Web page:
How to prevent Alzheimer’s and related dementias

The number of Australians aged over 85 is predicated to almost double by 2050, with the concomintant increases in the incidence of dementia and other infirmities of old age, including depression, expected to place unprecedented burdens on the healthcare system and the reserves of community-based care.

While there are no known cures for neurodegenerative diseases such as Alzheimer’s and related dementias, a large body of research demonstrates that there are some modifiable risk factors for cognitive decline and depression in later life. Targeting these risk factors may help to prevent or slow cognitive decline leading to Alzheimer’s and related dementias.

Led by Associate Professor Sharon Naismith, the Healthy Brain Ageing Clinic investigates and provides early intervention for cognitive decline by targeting risk factors such as high blood pressure, heart disease, diet, brain inactivity and changes in mood and sleep.

Previous research by the team has established the link between these risk factors and changes in the brain. Attention has now turned to establishing whether early intervention programs can be effective in reducing cognitive decline, depression and the underlying brain changes associated with dementia.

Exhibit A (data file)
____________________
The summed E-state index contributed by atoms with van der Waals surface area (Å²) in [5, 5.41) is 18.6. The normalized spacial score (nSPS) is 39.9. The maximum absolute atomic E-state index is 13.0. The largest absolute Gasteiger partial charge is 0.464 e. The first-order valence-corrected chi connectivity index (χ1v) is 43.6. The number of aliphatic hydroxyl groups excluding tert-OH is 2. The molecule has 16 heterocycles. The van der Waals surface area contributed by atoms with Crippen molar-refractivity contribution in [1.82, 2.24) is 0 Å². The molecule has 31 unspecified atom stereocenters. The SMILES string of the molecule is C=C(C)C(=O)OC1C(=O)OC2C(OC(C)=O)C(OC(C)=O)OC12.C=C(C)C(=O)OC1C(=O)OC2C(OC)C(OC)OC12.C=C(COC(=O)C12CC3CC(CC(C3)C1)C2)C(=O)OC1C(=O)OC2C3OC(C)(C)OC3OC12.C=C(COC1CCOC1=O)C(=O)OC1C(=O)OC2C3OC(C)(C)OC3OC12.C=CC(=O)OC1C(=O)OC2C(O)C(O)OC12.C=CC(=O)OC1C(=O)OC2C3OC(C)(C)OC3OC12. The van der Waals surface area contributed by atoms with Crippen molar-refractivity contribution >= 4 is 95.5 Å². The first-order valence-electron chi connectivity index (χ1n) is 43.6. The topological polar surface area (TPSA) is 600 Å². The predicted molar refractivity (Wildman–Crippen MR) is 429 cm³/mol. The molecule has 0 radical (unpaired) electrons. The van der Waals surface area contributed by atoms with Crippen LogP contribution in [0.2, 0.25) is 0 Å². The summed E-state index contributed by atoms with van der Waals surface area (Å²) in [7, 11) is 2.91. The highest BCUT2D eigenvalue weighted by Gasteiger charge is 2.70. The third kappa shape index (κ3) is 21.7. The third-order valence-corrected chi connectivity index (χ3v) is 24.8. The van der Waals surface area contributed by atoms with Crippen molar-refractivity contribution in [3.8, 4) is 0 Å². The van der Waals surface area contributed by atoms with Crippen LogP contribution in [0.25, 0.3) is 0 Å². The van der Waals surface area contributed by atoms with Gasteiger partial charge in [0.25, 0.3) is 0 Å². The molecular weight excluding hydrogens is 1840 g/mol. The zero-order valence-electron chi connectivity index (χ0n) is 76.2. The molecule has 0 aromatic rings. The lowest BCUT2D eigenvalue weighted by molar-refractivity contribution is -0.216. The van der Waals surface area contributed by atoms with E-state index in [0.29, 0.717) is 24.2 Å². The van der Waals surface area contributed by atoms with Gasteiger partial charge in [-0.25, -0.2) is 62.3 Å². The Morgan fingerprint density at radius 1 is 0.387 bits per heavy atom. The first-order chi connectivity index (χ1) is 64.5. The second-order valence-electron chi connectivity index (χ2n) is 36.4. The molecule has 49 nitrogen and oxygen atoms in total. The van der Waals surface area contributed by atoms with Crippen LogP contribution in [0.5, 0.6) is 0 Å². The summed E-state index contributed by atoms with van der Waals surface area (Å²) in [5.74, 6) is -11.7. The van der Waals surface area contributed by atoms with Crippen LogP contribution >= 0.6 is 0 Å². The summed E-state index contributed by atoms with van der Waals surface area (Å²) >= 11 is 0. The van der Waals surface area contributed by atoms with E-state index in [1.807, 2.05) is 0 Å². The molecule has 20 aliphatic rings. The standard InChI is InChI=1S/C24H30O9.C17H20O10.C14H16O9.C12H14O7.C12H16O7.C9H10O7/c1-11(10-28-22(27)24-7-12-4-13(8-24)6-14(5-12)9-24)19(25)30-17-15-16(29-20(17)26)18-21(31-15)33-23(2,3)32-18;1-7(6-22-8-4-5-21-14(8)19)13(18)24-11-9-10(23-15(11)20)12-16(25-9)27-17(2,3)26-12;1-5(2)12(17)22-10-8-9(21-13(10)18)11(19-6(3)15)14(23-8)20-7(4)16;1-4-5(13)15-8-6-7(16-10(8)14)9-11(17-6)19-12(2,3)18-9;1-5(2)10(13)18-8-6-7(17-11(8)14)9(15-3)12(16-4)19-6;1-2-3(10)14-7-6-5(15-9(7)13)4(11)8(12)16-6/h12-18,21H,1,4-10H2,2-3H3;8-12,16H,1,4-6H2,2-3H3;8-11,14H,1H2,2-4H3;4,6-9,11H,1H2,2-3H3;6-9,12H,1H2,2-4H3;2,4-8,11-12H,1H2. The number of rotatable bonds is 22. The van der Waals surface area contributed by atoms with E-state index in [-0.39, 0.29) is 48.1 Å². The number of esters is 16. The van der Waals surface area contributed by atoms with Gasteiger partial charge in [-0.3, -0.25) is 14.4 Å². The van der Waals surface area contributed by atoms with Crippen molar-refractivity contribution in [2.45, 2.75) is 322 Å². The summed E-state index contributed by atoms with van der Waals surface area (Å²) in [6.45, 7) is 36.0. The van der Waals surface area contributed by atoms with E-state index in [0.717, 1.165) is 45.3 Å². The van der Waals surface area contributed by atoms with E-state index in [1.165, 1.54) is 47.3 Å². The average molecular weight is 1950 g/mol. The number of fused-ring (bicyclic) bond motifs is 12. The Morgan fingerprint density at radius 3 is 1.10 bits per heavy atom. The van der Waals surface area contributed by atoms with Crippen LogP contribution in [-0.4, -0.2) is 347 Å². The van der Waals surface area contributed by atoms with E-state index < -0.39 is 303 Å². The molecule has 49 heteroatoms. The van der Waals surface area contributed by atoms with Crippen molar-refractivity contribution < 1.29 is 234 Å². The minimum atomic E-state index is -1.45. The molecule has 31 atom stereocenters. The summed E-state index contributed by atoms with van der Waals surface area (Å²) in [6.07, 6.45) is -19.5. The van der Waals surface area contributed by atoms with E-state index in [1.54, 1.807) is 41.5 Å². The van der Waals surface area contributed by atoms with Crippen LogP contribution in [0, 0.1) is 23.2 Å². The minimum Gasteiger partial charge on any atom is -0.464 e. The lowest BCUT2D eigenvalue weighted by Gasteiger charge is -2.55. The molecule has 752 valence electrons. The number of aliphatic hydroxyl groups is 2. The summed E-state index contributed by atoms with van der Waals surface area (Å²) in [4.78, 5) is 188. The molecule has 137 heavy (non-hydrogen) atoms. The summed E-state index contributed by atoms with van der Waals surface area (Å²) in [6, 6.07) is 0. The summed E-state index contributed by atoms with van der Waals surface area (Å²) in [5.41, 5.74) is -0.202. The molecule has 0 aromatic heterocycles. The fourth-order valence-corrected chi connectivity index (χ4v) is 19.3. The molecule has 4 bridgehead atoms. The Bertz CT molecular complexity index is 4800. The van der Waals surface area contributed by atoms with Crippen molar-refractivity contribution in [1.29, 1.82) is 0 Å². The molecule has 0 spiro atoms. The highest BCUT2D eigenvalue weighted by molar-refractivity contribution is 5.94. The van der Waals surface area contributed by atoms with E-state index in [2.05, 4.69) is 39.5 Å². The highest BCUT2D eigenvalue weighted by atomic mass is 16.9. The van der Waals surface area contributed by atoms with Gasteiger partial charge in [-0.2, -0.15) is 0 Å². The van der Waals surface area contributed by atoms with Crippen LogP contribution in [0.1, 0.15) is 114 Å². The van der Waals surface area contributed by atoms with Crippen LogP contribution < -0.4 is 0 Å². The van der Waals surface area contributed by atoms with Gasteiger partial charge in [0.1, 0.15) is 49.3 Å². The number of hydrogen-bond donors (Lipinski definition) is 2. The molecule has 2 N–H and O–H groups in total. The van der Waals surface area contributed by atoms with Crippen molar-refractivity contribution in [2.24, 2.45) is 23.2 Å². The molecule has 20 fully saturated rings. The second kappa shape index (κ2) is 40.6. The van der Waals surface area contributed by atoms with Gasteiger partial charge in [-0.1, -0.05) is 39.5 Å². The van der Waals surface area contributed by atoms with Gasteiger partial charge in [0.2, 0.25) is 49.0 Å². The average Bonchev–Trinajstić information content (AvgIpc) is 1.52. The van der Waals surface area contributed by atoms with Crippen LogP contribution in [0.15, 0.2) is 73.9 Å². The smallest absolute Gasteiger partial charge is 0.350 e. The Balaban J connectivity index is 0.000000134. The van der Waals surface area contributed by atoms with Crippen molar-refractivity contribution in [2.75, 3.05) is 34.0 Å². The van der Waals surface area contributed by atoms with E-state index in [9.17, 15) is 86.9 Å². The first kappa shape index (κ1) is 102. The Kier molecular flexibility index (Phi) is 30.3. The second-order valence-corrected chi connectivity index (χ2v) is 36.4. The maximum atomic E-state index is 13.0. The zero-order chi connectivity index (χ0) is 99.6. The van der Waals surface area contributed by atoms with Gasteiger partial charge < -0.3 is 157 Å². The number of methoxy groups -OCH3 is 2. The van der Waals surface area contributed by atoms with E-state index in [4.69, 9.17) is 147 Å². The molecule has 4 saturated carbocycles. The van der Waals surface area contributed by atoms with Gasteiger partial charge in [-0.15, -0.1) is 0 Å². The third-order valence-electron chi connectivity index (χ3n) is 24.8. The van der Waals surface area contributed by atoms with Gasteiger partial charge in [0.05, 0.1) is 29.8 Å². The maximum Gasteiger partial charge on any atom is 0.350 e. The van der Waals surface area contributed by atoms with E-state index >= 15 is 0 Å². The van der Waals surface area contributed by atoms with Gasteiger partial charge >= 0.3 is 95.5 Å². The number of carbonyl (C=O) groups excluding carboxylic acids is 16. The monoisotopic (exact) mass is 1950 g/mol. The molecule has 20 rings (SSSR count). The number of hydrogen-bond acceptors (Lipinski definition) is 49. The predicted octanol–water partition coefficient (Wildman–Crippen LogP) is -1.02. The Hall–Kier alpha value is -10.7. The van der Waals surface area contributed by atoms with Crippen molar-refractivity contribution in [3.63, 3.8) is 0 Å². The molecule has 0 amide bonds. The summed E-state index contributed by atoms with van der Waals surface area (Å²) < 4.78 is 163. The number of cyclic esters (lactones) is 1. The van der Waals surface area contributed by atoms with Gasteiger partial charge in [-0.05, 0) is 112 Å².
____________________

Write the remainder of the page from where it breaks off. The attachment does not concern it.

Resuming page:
This work - often done in collaboration with other Brain and Mind Research Institute programs such as the Chronobiology & Sleep Program - has ranged from cognitive training for older ‘at risk’ people, group-based education programs to improve sleep disturbance, large-scale prevention trials for depression, and the use of the internet to address depression.

Other novel projects evaluate the effects of napping on memory consolidation in older adults at risk of dementia, and in 2013, A/Prof Naismith in conjunction with A/Prof Michael Valenzuela, will evaluate whether the dietary supplement Creatine, can enhance the efficacy of cognitive training.

A/Prof Sharon Naismith conducting brain training